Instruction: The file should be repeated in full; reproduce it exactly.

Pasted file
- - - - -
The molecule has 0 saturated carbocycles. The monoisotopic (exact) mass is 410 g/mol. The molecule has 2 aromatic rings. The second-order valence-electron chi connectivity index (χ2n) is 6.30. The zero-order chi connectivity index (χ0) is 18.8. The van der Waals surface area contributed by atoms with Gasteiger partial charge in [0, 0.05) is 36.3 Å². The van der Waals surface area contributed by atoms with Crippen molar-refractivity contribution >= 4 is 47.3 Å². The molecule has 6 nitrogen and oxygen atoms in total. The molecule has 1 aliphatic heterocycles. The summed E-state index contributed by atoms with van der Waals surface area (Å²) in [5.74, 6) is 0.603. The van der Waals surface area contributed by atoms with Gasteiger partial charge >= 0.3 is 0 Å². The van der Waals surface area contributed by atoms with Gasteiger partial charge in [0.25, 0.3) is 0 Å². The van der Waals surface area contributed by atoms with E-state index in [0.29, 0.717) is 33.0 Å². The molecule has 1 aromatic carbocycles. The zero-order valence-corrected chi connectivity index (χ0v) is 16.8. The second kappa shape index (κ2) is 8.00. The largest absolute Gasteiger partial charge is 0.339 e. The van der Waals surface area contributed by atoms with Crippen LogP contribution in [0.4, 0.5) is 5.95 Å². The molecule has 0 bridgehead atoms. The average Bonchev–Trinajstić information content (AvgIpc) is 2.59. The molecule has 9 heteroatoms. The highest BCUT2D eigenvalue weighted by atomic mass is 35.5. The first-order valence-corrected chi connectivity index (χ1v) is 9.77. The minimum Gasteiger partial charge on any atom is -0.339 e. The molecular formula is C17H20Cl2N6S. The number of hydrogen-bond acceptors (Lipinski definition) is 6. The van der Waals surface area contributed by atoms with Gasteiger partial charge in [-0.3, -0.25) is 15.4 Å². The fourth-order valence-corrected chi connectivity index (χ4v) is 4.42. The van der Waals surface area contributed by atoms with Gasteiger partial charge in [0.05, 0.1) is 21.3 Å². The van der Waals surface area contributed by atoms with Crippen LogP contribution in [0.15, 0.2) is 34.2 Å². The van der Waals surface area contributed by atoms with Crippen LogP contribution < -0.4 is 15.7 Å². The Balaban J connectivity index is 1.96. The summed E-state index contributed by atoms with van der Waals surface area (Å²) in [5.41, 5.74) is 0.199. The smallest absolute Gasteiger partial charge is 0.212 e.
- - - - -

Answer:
The molecule has 0 saturated carbocycles. The monoisotopic (exact) mass is 410 g/mol. The molecule has 2 aromatic rings. The second-order valence-electron chi connectivity index (χ2n) is 6.30. The zero-order chi connectivity index (χ0) is 18.8. The van der Waals surface area contributed by atoms with Gasteiger partial charge in [0, 0.05) is 36.3 Å². The van der Waals surface area contributed by atoms with Crippen molar-refractivity contribution >= 4 is 47.3 Å². The molecule has 6 nitrogen and oxygen atoms in total. The molecule has 1 aliphatic heterocycles. The summed E-state index contributed by atoms with van der Waals surface area (Å²) in [5.74, 6) is 0.603. The van der Waals surface area contributed by atoms with Gasteiger partial charge >= 0.3 is 0 Å². The van der Waals surface area contributed by atoms with Gasteiger partial charge in [0.25, 0.3) is 0 Å². The van der Waals surface area contributed by atoms with E-state index in [0.29, 0.717) is 33.0 Å². The molecule has 1 aromatic carbocycles. The zero-order valence-corrected chi connectivity index (χ0v) is 16.8. The second kappa shape index (κ2) is 8.00. The largest absolute Gasteiger partial charge is 0.339 e. The van der Waals surface area contributed by atoms with Crippen LogP contribution in [0.4, 0.5) is 5.95 Å². The molecule has 0 bridgehead atoms. The average Bonchev–Trinajstić information content (AvgIpc) is 2.59. The molecule has 9 heteroatoms. The highest BCUT2D eigenvalue weighted by atomic mass is 35.5. The first-order valence-corrected chi connectivity index (χ1v) is 9.77. The minimum Gasteiger partial charge on any atom is -0.339 e. The molecular formula is C17H20Cl2N6S. The number of hydrogen-bond acceptors (Lipinski definition) is 6. The van der Waals surface area contributed by atoms with Gasteiger partial charge in [-0.3, -0.25) is 15.4 Å². The fourth-order valence-corrected chi connectivity index (χ4v) is 4.42. The van der Waals surface area contributed by atoms with Gasteiger partial charge in [0.05, 0.1) is 21.3 Å². The van der Waals surface area contributed by atoms with Crippen LogP contribution in [0.15, 0.2) is 34.2 Å². The van der Waals surface area contributed by atoms with Crippen LogP contribution < -0.4 is 15.7 Å². The Balaban J connectivity index is 1.96. The summed E-state index contributed by atoms with van der Waals surface area (Å²) in [5.41, 5.74) is 0.199. The smallest absolute Gasteiger partial charge is 0.212 e.